Like an old man with prostate problems.

Tonight I was trying to prepare our home for winter by getting the bukharis ready. A bukhari is a heater: wood, gas, diesel. We have installed a diesel bukhari already (and I nearly killed myself doing it, but that is another story involving vaporised diesel, matches, explosions, inhalations of gaseous exploding fuel, choking, spewing, being unable to breathe for a good 30 seconds, singeing hair off hands, arms, face and generally feeling pretty annoyed).

But tonight I was getting the good wood bukhari ready. It is well made, nice thick steel and best of all, has a large water canister that sits on top. The fire below boils the water, and you get both hot water and a nice reservoir of heat that keeps a place warm long after the fire has gone out. The canister is soldered together on the seams (can you see where this story is heading?) It sleeves neatly into the top of the wood fuel box – well, quite neatly. The fit was tight, and to get them together needed some gentle persuasion. I was for tapping, bending, sliding and working at it slowly. Our chaokider had his own cunning plan, and went and got the hammer.

Now, you can’t hit soldered seams. They split. This I knew. Wanting to give credit, and knowing that there are a great many things that Afghans know that I don’t, and that there are things they can do blindfold on roller skates that I can’t, I tried to withhold too much instruction. Plus, our chaokidar is older than me and there is a good part of me that respects his age and position, regardless of the fact that he works for us.

So instead, I suggested we tap gently around the lip of the fuel box, not the water canister, to reshape it. We did, and were slowly getting there. ‘Too slow!’ thought our chaokidar and started whacking at the water canister. I urged him patience, and told him that we couldn’t hit the solder as it would split, but we could hit around it, gently.

So he whacked the soldered seam with a good hard blow, and it split. I peered at it, and then at our chaokidar.

‘It’s split’ I said.

‘Nooooo’, said the chaokidar. laughing.

‘Yes, it has. Look, there is the split.’

He looked, and denied it. Then he looked more closely and said, in that tone of bemused surprise that I have heard so often, (and again, as always), worded in the passive voice – ‘Oh.The solder has been split’. Not, ‘I have done it’, but ‘It has happened.’ Sort of like, ‘Gosh. Look at that.’ As though it had happened by magic, as though there were no connection between him belting it, and it splitting open like a ripe melon.

‘It probably won’t leak’, he offered.

We tested it by filling the canister. It leaked like an old man with prostate problems, slow, drippy, and painful.

I looked at our chaokidar, a good, friendly, honest man, who our kids love and who does many things well, and thought, ‘I wouldn’t be half so annoyed here if you just took responsibility, and said, “Sorry. I hit it and it split”.’

We put the tools away and I asked him to take the canister to the bazaar tomorrow and get it soldered. Then I went inside and washed the dishes.


**Julie told me to write a cheerful entry instead of the maudlin stuff I have been writing.


9 thoughts on “Like an old man with prostate problems.

  1. Australian culture is very direct. And English is a direct language. And as much as you dislike the in-directness of Afghanis, they (and myself) dislike the directness of English even more. I don’t think that chaokider was trying to deny that he broke the potbelly. It’s just want you say, “it broke itself”. We (Russians) as the same. For example, instead of saying “I broke the iPhone”, you say, “iPhone broke itself”. It just gives you more options whom to blame!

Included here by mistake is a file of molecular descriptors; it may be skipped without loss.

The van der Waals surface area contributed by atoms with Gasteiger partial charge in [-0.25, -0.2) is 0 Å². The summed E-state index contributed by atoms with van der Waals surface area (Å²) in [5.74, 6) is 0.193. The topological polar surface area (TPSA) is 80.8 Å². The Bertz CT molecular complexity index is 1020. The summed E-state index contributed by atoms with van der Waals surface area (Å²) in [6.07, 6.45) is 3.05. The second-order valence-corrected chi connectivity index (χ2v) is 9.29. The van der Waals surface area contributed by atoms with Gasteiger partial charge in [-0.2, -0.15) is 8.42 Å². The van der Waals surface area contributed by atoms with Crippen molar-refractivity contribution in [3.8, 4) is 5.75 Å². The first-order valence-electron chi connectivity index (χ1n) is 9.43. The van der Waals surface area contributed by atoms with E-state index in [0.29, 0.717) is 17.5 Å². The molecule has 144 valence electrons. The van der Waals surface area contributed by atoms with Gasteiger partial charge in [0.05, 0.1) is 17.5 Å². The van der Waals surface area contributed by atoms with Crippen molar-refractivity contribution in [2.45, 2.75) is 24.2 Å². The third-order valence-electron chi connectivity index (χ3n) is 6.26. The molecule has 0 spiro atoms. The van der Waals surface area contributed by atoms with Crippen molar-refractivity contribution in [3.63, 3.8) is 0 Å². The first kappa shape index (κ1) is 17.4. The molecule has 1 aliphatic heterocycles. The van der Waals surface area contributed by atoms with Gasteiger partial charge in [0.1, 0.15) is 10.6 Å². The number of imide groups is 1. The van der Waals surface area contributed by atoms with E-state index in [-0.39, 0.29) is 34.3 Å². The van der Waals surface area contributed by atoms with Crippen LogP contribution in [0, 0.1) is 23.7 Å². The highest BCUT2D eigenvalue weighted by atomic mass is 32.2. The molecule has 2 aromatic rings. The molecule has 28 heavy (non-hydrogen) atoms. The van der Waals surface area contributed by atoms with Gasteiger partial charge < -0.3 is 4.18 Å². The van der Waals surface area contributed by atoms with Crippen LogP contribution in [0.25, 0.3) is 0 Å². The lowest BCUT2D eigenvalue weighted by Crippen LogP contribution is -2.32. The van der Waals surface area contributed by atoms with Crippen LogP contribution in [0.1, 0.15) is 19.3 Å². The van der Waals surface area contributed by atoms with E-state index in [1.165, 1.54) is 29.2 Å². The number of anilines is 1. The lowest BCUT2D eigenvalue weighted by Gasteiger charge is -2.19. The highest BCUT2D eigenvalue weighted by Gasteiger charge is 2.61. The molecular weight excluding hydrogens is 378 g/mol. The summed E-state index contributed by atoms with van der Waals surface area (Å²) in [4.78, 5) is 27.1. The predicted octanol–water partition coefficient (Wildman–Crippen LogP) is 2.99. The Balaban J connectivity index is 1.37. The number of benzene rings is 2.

2. Guen, you are right that English can be a very direct language. I don’t know if that is good or bad. But I rarely hear, in Farsi, or Urdu, or Arabic for that matter, linguistic constructions that accept responsibility. Like when we got our office painted, and the painter painted all over the windows, door handles, door frames, floor etc. And I had asked them to mask it out, so as for that not to happen. The answer? ‘We don’t need to do that. It will become clean.’ Not, ‘If I paint over the edges, I will clean it’. But some magic paint fairy will clean it. Of course, our office now still looks like it was painted by a blind man, and the paint has not been cleaned. No one was responsible.

  3. It’s not good or bad – it’s just different. And it’s sure frustrating, both ways (ask my wife!). In some cultures (incl Russian.. again.. sorry!) you feel dumb if someone is expecting you to state the obvious. So, if I broke something, and people around me saw me do that, there is “no need” to say or describe what just happened – everybody already knows the details. Instead, you just say, “Oh, look, this thing just broke itself!”. And yes.. I saw those paint jobs. Don’t give up. The paint fairy will come. With time.

  4. Yes it does Julie:)

    I was expecting the cannister to split once it was on top of the heater full of water so it could have been worse.
    I’m with you Phil, the lack of accountability/taking responsibility is a modern malady not confined to Afghanistan. kids will look me in the face and deny doing something I’ve just seen them do with my own eyes! The belief seems to be “If I deny it, it didn’t happen”!!!

    Of course, I find it really easy to accept the blame for things I’ve done wrong…..hahaha!!!!

  5. Is it possible to use “Hire a Hubby” over there? I find them very useful here……if not, perhaps it represents a good opportunity for someone?

  6. More bad news this morning mate, 1 dead, 1 kidnapped!!
    What a place! Mind you, I know there are plenty of other dangerous places in the world, I just don’t happen to have a good mate living in any of them.

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